The Libyan Desert, above the junction of the two principal branches of the Nile at Khartum, is so much higher than the level of the river below that point, that there is no reason to believe a new channel for the united waters of the two streams could be found in that direction; but the Bahr-el-Abiad flows through, if it does not rise in, a great table-land, and some of its tributaries are supposed to communicate in the rainy season with branches of great rivers flowing in quite another direction. Hence it is probable that a portion at least of the waters of this great arm of the Nile--and perhaps a quantity the abstraction of which would be sensibly felt in Egypt--might be sent to the Atlantic by the Congo or Niger, lost in inland lakes and marshes in Central Africa, or employed to fertilize the Libyan sand wastes.
About the beginning of the sixteenth century, Albuquerque the "Terrible" revived the scheme of turning the Nile into the Red Sea, with the hope of destroying the transit trade through Egypt by way of Kosseir. In 1525 the King of Portugal was requested by the Emperor of Abyssinia to send him engineers for that purpose; a successor of that prince threatened to attempt the project about the year 1700, and even as late as the French occupation of Egypt, the possibility of driving out the intruder by this means was suggested in England.
It cannot be positively affirmed that the diversion of the waters of the Nile to the Red Sea is impossible. In the chain of mountains which separates the two valleys, Brown found a deep depression or wadi, extending from the one to the other, apparently at no great elevation above the bed of the river, but the height of the summit level was not measured. Admitting the possibility of turning the whole river into the Red Sea, let us consider the probable effect of the change.
First and most obvious is the total destruction of the fertility of Middle and Lower Egypt, the conversion of that part of the valley into a desert, and the extinction of its imperfect civilization, if not the absolute extirpation of its inhabitants. This is the calamity threatened by the Abyssinian princes and the ferocious Portuguese warrior, and feared by the Sultans of Egypt. Beyond these immediate and palpable consequences neither party then looked; but a far wider geographical area, and far more extensive and various human interests, would be affected by the measure. The spread of the Nile during the annual inundation covers, for many weeks, several thousand square miles with water, and at other seasons of the year pervades the same and even a larger area with moisture by infiltration. The abstraction of so large an evaporating surface from the southern shores of the Mediterranean could not but produce important effects on many meteorological phenomena, and the humidity, the temperature, the electrical condition and the atmospheric currents of North-eastern Africa might be modified to a degree that would sensibly affect the climate of Europe.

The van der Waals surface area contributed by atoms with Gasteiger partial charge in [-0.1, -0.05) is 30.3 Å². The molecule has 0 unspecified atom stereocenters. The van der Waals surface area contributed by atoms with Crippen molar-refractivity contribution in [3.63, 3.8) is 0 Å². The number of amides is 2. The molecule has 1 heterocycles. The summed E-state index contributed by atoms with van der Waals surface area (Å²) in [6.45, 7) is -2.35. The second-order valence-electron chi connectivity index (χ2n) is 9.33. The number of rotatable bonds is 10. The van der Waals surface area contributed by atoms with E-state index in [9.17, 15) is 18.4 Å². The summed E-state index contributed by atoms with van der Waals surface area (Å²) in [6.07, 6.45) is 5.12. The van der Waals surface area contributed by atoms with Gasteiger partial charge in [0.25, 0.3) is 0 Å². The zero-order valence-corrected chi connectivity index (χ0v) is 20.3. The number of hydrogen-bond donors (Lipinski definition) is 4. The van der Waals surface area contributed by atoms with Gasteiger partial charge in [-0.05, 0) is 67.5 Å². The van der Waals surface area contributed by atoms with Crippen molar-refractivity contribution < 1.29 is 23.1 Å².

The Mediterranean, deprived of the contributions of the Nile, would require a larger supply, and of course a stronger current, of water from the Atlantic through the Straits of Gibraltar; the proportion of salt it contains would be increased, and the animal life of at least its southern borders would be consequently modified; the current which winds along its southern, eastern, and north-eastern shores would be diminished in force and volume, if not destroyed altogether, and its basin and its harbors would be shoaled by no new deposits from the highlands of inner Africa.
In the much smaller Red Sea, more immediately perceptible, if not greater, effects, would be produced. The deposits of slime would reduce its depth, and perhaps, in the course of ages, divide it into an inland and an open sea, the former of which, receiving no supply from rivers, would, as in the case of the northern part of the Gulf of California, soon be dried up by evaporation, and its whole area added to the Africo-Arabian desert; the waters of the latter would be more or less freshened, and their immensely rich marine fauna and flora changed in character and proportion, and, near the mouth of the river, perhaps even destroyed altogether; its navigable channels would be altered in position and often quite obstructed; the flow of its tides would be modified by the new geographical conditions; the sediment of the river would form new coast-lines and lowlands, which would be covered with vegetation, and probably thereby produce sensible climatic changes.
Diversion of the Rhine